I guess if he wants to have a go at it by all means, why not? I am just questioning the timing of it a bit because to ride at that level he needs to have gone through all the UCI rules and be registered on whereabouts, but if he can then why not?
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We were on Alessio-Bianchi together in 2004, he helped me win Paris-Roubaix that year, so I do know him quite well and he’s definitely bonkers enough to want to have another go.
I wouldn’t do it. To get to the level where you can compete, and I don’t think there’s any point in coming back just to be on the start line, the amount of time I’ve been out of the sport and not riding for 30 hours a week it’d probably take five years to get back there.
But while he’s been away from the sport for quite some time and not having worked with a team, he has been riding his bike, so it’s interesting.
The safety side of things, the worry that you might hurt yourself or damage yourself at 52, it’ll never enter his mind.
I don’t think this will damage his legacy in any way. There will be enough media attention for it to be a half-tidy investment for someone to take up the start line and take the slot off someone else. I don’t think it’s going to do his reputation any harm.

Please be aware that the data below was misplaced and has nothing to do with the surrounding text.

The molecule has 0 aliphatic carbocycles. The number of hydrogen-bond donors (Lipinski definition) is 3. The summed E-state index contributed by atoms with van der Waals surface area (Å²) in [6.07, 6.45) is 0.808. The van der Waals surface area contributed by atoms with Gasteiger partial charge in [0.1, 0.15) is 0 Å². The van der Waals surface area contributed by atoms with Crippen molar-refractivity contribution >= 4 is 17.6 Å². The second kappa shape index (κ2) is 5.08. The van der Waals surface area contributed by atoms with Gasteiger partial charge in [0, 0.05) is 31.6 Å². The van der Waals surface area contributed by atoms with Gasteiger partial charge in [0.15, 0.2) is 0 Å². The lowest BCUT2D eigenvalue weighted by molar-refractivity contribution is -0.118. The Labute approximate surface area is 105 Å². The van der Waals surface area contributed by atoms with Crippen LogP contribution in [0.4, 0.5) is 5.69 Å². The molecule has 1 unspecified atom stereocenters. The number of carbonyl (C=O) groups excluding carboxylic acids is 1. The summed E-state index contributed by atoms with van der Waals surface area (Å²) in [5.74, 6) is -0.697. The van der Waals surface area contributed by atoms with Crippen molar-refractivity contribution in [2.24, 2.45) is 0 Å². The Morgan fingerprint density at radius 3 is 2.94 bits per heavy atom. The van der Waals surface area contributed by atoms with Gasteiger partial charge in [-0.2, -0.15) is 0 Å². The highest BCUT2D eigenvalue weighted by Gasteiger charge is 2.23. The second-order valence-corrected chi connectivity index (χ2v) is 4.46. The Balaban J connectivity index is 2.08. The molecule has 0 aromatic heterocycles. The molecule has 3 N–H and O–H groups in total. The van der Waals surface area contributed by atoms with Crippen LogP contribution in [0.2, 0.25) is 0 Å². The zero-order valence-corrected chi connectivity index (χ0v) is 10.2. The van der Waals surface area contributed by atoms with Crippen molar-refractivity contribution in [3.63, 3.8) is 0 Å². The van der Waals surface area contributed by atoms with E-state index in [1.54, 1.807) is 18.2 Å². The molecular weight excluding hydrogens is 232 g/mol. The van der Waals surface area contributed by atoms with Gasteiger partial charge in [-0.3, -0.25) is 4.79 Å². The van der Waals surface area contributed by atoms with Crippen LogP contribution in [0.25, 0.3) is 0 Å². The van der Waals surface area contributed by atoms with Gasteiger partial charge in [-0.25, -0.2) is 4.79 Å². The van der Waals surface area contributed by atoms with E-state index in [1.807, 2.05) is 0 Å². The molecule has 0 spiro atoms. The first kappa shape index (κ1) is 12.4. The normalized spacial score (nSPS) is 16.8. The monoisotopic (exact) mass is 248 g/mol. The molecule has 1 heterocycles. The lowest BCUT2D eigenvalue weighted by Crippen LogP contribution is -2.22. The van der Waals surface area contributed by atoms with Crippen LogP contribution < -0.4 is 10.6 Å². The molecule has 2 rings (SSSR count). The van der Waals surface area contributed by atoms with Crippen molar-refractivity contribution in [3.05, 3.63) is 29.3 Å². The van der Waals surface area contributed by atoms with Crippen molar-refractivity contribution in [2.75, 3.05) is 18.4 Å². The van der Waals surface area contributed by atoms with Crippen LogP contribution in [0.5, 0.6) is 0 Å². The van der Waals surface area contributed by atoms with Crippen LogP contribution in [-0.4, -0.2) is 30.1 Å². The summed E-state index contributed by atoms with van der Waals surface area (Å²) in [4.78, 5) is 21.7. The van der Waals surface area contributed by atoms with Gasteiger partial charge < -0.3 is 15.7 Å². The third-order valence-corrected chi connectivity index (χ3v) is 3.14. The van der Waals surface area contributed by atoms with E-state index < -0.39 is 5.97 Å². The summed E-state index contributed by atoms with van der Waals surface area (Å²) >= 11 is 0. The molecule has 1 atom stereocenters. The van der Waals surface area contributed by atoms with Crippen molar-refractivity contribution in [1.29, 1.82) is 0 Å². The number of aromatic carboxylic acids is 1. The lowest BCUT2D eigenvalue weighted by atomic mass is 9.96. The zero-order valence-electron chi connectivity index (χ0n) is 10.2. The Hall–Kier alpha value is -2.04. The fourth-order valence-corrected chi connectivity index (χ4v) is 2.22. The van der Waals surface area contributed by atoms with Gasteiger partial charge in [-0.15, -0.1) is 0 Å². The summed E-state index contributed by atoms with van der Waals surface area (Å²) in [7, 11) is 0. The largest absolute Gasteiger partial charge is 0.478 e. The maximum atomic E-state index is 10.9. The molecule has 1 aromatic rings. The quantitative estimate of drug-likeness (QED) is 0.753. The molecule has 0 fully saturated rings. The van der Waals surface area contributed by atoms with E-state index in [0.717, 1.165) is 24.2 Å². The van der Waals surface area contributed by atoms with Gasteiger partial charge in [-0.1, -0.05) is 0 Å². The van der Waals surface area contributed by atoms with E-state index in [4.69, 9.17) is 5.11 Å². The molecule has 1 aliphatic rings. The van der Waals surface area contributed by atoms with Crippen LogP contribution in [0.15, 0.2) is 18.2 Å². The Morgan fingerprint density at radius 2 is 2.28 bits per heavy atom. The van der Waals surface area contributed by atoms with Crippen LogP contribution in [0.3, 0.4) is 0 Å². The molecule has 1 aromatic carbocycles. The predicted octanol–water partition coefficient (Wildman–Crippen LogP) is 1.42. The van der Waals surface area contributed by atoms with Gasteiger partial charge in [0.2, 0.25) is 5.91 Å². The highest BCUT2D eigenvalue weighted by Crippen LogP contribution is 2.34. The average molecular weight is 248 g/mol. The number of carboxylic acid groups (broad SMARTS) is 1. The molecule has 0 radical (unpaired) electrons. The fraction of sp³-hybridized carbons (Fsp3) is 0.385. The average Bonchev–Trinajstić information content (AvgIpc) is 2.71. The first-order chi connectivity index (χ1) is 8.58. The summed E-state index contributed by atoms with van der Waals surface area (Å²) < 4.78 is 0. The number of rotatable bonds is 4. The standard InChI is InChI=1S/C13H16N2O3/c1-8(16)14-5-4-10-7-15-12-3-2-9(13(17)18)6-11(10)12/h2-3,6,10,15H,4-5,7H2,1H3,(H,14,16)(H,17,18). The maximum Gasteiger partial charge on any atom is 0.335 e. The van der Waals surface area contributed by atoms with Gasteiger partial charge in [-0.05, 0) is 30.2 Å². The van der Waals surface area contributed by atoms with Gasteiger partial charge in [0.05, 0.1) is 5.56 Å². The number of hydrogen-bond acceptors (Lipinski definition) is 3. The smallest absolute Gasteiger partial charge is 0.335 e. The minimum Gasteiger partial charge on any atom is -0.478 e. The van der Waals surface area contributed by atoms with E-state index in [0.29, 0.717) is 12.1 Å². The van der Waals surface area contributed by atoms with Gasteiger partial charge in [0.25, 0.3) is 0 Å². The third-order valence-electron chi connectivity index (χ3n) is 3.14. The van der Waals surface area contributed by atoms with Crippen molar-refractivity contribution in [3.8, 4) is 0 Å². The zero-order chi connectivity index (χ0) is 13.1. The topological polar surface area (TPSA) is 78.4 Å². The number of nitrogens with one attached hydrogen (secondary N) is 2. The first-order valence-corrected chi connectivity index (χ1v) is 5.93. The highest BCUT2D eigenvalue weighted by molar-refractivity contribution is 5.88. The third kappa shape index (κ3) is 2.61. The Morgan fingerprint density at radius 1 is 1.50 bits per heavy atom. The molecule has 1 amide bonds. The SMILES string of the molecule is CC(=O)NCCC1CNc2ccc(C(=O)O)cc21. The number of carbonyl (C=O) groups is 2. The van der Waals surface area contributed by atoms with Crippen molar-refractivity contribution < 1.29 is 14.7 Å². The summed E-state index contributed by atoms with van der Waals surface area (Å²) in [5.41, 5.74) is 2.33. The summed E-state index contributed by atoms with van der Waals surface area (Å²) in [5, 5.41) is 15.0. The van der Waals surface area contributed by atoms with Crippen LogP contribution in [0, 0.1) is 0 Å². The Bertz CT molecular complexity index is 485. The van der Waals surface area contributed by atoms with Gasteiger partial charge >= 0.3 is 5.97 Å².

Magnus Backstedt won Paris-Roubaix in 2004. He currently runs a cycle coaching business.
I run into Tafi every now and then and this year he was really, really into riding his bike and besides that he’s into doing amateur races and then I heard he was winning them. So when I saw that he wanted to return to Paris-Roubaix I wasn’t surprised. It adds up.
But comebacks are never really successful in any sport. How many top sportsmen make a comeback and win? F1 drivers, skiers, football players, none of them. Plus, cycling is a tough sport and it’s a totally different ball game now than when he was racing.
I would leave with what he’s done and what he’s won. Coming back won’t damage his reputation, but it’s just an unrealistic challenge.
I don’t think he can finish a race; maybe he could but that’s the limit. I ride a bit when I have time. I got back into riding a bit more recently and when you do four hours you’re quite knackered, so I don’t see a six-and-a-half-hour race happening. Your body is different when you’re older: my neck gets stiffer, my back hurts a bit more, you are going against your natural ageing process.
There’s the danger side too — imagine if Tafi came down with a guy like Greg Van Avermaet, someone who could win it. That would be a big mess; is it worth the risk?
Also I’m into vintage bikes now and I’ve got my bikes from the 90s — you get on a BMC and a bike from the 90s and there’s a massive difference. Even the equipment is so different.
He’s going to go through a whole lot of different things besides the age.
Max Sciandri rode Paris-Roubaix seven times between 1995 and 2004. He is currently DS with Movistar.
This article originally appeared in Cycling Weekly magazine November 1 issue